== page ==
Cyber Security Education Consortium (CSEC) (Tulsa, OK)

  • CSEC encompasses 43 two-year academic institutions in eight states (Oklahoma, Arkansas, Colorado, Kansas, Louisiana, Missouri, Tennessee, and Texas) and has 111 faculty members teaching cybersecurity courses or developing cybersecurity degrees or certificate programs.

  • The institutions in CSEC have 502 declared security degree majors and 340 students pursuing security-related certifications. During the past year, 169 students graduated with associate degrees, 56 students graduated with bachelor’s degrees, and 243 completed certificate programs. In addition, 341 CNSS certificates were issued to CSEC students, and 721 incumbent workers were served via symposia or multi-day courses.

National CyberWatch Center (NCC) (Largo, MD)

  • The National Cyber League (NCL) is piloting its first “spring training” as preparation for the 2016 fall season (now in its fifth year) begins. Over 1,000 students and faculty from 300 colleges and universities will use the NCL’s cybersecurity-related challenges in their classes and clubs as they continue to develop and validate cybersecurity knowledge and skills.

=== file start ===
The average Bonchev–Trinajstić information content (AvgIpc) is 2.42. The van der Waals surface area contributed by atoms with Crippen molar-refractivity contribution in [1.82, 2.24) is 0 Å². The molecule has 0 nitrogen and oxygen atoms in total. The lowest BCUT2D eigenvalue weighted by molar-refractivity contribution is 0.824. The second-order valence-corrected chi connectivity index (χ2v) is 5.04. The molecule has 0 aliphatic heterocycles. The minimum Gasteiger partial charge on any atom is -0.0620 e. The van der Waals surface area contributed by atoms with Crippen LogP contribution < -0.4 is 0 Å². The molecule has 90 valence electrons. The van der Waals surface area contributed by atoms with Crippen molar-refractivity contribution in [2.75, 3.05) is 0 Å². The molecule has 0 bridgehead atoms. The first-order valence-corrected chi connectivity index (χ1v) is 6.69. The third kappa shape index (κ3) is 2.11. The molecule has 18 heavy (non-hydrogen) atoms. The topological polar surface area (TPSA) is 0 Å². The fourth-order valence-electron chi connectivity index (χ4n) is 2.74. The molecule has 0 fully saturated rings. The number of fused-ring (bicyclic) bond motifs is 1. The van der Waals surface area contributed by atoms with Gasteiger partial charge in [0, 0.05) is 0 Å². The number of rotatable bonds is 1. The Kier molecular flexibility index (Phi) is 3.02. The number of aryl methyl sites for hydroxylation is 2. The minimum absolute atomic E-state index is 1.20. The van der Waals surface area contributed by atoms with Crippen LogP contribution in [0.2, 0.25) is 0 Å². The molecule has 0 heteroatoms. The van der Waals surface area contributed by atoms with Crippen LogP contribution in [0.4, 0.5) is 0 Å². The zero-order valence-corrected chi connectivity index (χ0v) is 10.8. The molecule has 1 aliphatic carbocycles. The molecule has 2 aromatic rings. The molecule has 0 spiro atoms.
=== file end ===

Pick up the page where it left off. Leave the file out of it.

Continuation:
• On July 22-24, over 350 community college educators will gather in Pittsburgh, PA, for the third annual Community College Cyber Summit (3CS). The theme for 2016 is “Expanding the Boundaries of Cybersecurity Programs at Community Colleges.”

  • NCC published five e-books in December 2015 (Networking Fundamentals, Ethical Hacking and Systems Defense, Information Security Fundamentals, Introduction to Scripting, and Linux Fundamentals) and continues to work with faculty throughout the country to integrate the e-books into courses. In addition, the center launched a complete cloud-based lab solution with the following benefits: free to instructors, no hardware or software costs for schools (cloud-based), industry-validated content, tech support, competency-based lab exercises with associated Virtual Machines, full Learning Management System (LMS) integration, no browser plug-ins, HTML5 user interface, and mapped to professional certifications. See

  • The National Cybersecurity Student Association, which was recently launched by NCC, aims to enhance the educational and professional development of cybersecurity students through activities, networking, and collaboration. This group supports the cybersecurity education programs of academic institutions, inspires career awareness, and encourages creative efforts to increase the number of graduates in the field.

Learn more at and

National Centers of Academic Excellence in Cybersecurity

The National Centers of Academic Excellence in Cyber Operations (CAE-Cyber Operations) is pleased to announce the 2016 recipients of the CAE-Cyber Operations Designation: The United States Air Force Academy and the University of Texas at El Paso. These two schools are to be commended for their excellent programs dedicated to preparing the next generation of cyber operators for the nation. Both schools were presented their certificates at the CAE awards ceremony on June 8, 2016 at the National Cyber Summit in Huntsville, Alabama.